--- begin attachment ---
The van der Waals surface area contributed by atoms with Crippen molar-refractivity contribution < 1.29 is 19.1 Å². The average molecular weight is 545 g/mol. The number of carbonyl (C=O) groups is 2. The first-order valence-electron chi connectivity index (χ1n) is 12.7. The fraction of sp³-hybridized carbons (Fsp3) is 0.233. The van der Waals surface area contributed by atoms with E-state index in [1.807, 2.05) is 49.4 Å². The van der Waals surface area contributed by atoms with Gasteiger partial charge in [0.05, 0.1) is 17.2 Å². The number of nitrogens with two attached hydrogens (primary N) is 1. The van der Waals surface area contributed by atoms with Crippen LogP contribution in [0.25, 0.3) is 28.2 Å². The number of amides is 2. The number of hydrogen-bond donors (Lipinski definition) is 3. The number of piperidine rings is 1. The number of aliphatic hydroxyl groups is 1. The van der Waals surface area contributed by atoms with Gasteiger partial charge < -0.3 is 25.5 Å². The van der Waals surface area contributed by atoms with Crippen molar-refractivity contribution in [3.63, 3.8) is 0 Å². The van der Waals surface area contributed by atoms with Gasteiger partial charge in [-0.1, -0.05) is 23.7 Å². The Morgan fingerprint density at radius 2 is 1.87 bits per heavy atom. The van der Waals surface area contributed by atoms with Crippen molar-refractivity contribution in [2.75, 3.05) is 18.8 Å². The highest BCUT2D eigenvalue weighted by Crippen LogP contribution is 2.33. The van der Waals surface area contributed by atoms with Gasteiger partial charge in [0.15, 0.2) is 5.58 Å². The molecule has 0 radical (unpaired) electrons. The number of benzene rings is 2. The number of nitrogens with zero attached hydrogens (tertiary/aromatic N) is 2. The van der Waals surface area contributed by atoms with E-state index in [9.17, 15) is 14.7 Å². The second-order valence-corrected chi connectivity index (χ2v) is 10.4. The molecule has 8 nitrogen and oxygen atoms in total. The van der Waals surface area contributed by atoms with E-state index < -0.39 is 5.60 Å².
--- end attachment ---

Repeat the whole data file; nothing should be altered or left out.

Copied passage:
The van der Waals surface area contributed by atoms with Crippen molar-refractivity contribution < 1.29 is 19.1 Å². The average molecular weight is 545 g/mol. The number of carbonyl (C=O) groups is 2. The first-order valence-electron chi connectivity index (χ1n) is 12.7. The fraction of sp³-hybridized carbons (Fsp3) is 0.233. The van der Waals surface area contributed by atoms with E-state index in [1.807, 2.05) is 49.4 Å². The van der Waals surface area contributed by atoms with Gasteiger partial charge in [0.05, 0.1) is 17.2 Å². The number of nitrogens with two attached hydrogens (primary N) is 1. The van der Waals surface area contributed by atoms with Crippen LogP contribution in [0.25, 0.3) is 28.2 Å². The number of amides is 2. The number of hydrogen-bond donors (Lipinski definition) is 3. The number of piperidine rings is 1. The number of aliphatic hydroxyl groups is 1. The van der Waals surface area contributed by atoms with Gasteiger partial charge < -0.3 is 25.5 Å². The van der Waals surface area contributed by atoms with Crippen molar-refractivity contribution in [3.63, 3.8) is 0 Å². The van der Waals surface area contributed by atoms with Gasteiger partial charge in [-0.1, -0.05) is 23.7 Å². The Morgan fingerprint density at radius 2 is 1.87 bits per heavy atom. The van der Waals surface area contributed by atoms with Crippen molar-refractivity contribution in [2.75, 3.05) is 18.8 Å². The highest BCUT2D eigenvalue weighted by Crippen LogP contribution is 2.33. The van der Waals surface area contributed by atoms with Gasteiger partial charge in [0.15, 0.2) is 5.58 Å². The molecule has 0 radical (unpaired) electrons. The number of benzene rings is 2. The number of nitrogens with zero attached hydrogens (tertiary/aromatic N) is 2. The van der Waals surface area contributed by atoms with E-state index in [9.17, 15) is 14.7 Å². The second-order valence-corrected chi connectivity index (χ2v) is 10.4. The molecule has 8 nitrogen and oxygen atoms in total. The van der Waals surface area contributed by atoms with E-state index < -0.39 is 5.60 Å².